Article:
Edited by CorgiMatt

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Charleston annexes south and west of the city and northeast of Daniel Island pretty aggressively. They aren't as limited by water as the councilman thinks. 

 

Anyway, I think Columbia's best  approach is to tactfully annex out, but continue the focus on redevelopment downtown and in the adjacent neighborhoods. Things will continue to move forward... It would be great to land a major employer downtown though.

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The water and height restriction arguments are bogus.  Under the current prospects, I don't see anything to prevent Charleston from taking the lead in year or two at the most.  That said, it really means nothing other than bragging rights.    

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The water and height restriction arguments are bogus.  Under the current prospects, I don't see anything to prevent Charleston from taking the lead in year or two at the most.  That said, it really means nothing other than bragging rights.    

And those bragging rights go a long way. Some might not realize that, but they do go a long way. 

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Taking a step back from 'city' population growth - how does Charleston compare to Columbia from a metro growth perspective?

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Taking a step back from 'city' population growth - how does Charleston compare to Columbia from a metro growth perspective?

The annual metro growth rate perspective is basically Charleston's 2% to Columbia's 1%. The numeric gains released in late March were 15,000+ to 8,000+ Charleston. The metros' sizes are 800,000 to 727,000 Columbia.

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The annual metro growth rate perspective is basically Charleston's 2% to Columbia's 1%. The numeric gains released in late March were 15,000+ to 8,000+ Charleston. The metros' sizes are 800,000 to 727,000 Columbia.

Wow that kinda sad that Columbia being the capital city of South Carolina is letting Charleston slip pass us like that. at this rate it looks like Charleston might be the first SC City to have a Metro Population over 1,000,000. instead of  Columbia.

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South Carolina is ahead of projections, but at the current growth rate, the state would add another 800k people by 2030. Columbia and Greenville seem to have the biggest upside in drawing these people, though Charleston is definitely the most appealing for out-of-staters. The Hilton Head and Myrtle Beach areas should grow as retirees continue to move to the state in large numbers.

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Given that in some cases city population estimates have proven to be inaccurate, I would wait until 2020 to say officially that Charleston has overtaken Columbia--which does have a good chance of happening.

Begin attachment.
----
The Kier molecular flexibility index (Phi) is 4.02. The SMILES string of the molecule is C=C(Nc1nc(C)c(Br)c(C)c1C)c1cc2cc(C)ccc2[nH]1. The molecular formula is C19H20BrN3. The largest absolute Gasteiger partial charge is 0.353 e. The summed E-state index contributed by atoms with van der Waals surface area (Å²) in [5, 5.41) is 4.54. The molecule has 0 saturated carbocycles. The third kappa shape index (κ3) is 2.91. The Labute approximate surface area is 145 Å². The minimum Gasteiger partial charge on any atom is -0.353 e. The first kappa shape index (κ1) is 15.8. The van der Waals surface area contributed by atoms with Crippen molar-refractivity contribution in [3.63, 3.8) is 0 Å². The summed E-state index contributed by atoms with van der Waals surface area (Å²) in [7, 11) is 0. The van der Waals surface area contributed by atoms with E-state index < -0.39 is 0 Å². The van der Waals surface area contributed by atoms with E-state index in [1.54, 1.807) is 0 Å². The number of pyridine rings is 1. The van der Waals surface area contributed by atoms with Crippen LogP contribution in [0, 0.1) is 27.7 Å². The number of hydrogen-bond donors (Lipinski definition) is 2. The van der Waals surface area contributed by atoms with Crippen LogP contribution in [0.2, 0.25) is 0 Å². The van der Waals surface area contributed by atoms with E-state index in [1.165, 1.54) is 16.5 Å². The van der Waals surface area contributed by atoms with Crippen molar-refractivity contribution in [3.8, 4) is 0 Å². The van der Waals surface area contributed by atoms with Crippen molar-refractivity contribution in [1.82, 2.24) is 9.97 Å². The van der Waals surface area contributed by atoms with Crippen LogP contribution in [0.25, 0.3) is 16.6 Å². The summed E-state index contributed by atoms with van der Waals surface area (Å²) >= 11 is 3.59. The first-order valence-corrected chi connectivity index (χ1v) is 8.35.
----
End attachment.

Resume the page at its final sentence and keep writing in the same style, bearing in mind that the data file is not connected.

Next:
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  You know, I was giving this some thought today-the competition to be the largest city in the state. I think it does carry some prestige to be able to say that, however..the more I think about it, the more I'm not really sure it matters so much. I am a lifelong Columbian. I've been here 44 years, and have never really wanted to move away. I've traveled all over the country, and around the world, but home is where the heart is. I've always felt that there is something, non-tangible that makes Columbia special. It may be its position on and near the 3 rivers. It could be how the university fits into its downtown. It could be its central location between the mountains and the coast. I don't know, but suspect it is all of these things and more.

 

  My vision for Columbia is to make it the best city it can be. I find cities three times its size to often lack quality of life. Columbia has so much potential..I've always known this. Its downtown is based on one of the first urban plans in this country, and is on a grid system, which I think makes finding your way around pretty simple. I don't think I'd mind if Chas surpassed Cola, or some other city. What I really care to see, though, is Columbia's downtown filling in, a good overall aesthetic (architectural and otherwise), and increased access to the waterfront. I think the next 10 years are going to be an amazing period of growth (smart growth, I hope), and I hope it will be a place my daughter, and her children will one day really cherish, as I do.  

Edited by colasc
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I agree completely. I had never heard of Columbia before touring USC and it won me over instantly. Greenville has always felt like a very small, spread out town and Charleston is of course beautiful and very well designed, but does not have the same sense of urbanity that Columbia possesses. The one thing that inhibits Columbia is its sheer size; for instance, it would be very taxing to walk from the Vista to Columbia Commons. That said, the footprint makes guiding future development much easier. If Columbia can focus on key lines (i.e. Huger, Main, Assembly, Gervais), the city will feel very well connected and authentic.